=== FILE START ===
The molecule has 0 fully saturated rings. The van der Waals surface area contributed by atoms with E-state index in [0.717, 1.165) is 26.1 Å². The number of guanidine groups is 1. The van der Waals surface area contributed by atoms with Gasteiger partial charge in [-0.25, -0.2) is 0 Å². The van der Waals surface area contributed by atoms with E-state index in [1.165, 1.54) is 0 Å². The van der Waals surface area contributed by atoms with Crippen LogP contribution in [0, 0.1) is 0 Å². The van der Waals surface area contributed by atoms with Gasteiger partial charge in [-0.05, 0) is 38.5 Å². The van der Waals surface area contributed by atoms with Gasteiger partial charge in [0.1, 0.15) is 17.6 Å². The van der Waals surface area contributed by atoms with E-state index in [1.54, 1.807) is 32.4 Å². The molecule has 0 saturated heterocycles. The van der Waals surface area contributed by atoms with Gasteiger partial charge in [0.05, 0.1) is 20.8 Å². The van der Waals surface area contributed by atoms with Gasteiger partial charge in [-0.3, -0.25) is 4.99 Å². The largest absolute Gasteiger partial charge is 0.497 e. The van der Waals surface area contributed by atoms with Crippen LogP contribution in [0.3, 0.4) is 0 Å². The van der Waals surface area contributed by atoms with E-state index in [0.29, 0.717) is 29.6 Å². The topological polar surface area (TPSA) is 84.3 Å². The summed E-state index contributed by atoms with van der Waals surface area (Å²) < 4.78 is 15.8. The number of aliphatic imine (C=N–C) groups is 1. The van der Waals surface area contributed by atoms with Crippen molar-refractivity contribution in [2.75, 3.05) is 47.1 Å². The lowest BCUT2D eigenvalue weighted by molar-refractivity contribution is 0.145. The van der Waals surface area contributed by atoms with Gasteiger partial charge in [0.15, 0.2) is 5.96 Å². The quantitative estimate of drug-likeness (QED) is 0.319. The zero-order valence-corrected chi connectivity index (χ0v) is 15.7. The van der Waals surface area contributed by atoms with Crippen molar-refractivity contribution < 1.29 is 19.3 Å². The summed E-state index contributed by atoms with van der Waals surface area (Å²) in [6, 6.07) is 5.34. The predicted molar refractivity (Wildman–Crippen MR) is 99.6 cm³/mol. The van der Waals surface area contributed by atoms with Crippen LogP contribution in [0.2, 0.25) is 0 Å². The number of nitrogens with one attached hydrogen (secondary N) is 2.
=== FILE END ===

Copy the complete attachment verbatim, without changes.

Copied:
The molecule has 0 fully saturated rings. The van der Waals surface area contributed by atoms with E-state index in [0.717, 1.165) is 26.1 Å². The number of guanidine groups is 1. The van der Waals surface area contributed by atoms with Gasteiger partial charge in [-0.25, -0.2) is 0 Å². The van der Waals surface area contributed by atoms with E-state index in [1.165, 1.54) is 0 Å². The van der Waals surface area contributed by atoms with Crippen LogP contribution in [0, 0.1) is 0 Å². The van der Waals surface area contributed by atoms with Gasteiger partial charge in [-0.05, 0) is 38.5 Å². The van der Waals surface area contributed by atoms with Gasteiger partial charge in [0.1, 0.15) is 17.6 Å². The van der Waals surface area contributed by atoms with E-state index in [1.54, 1.807) is 32.4 Å². The molecule has 0 saturated heterocycles. The van der Waals surface area contributed by atoms with Gasteiger partial charge in [0.05, 0.1) is 20.8 Å². The van der Waals surface area contributed by atoms with Gasteiger partial charge in [-0.3, -0.25) is 4.99 Å². The largest absolute Gasteiger partial charge is 0.497 e. The van der Waals surface area contributed by atoms with Crippen LogP contribution in [0.3, 0.4) is 0 Å². The van der Waals surface area contributed by atoms with E-state index in [0.29, 0.717) is 29.6 Å². The topological polar surface area (TPSA) is 84.3 Å². The summed E-state index contributed by atoms with van der Waals surface area (Å²) < 4.78 is 15.8. The number of aliphatic imine (C=N–C) groups is 1. The van der Waals surface area contributed by atoms with Crippen molar-refractivity contribution in [2.75, 3.05) is 47.1 Å². The lowest BCUT2D eigenvalue weighted by molar-refractivity contribution is 0.145. The van der Waals surface area contributed by atoms with Gasteiger partial charge in [0.15, 0.2) is 5.96 Å². The quantitative estimate of drug-likeness (QED) is 0.319. The zero-order valence-corrected chi connectivity index (χ0v) is 15.7. The van der Waals surface area contributed by atoms with Crippen molar-refractivity contribution < 1.29 is 19.3 Å². The summed E-state index contributed by atoms with van der Waals surface area (Å²) in [6, 6.07) is 5.34. The predicted molar refractivity (Wildman–Crippen MR) is 99.6 cm³/mol. The van der Waals surface area contributed by atoms with Crippen LogP contribution in [0.2, 0.25) is 0 Å². The number of nitrogens with one attached hydrogen (secondary N) is 2.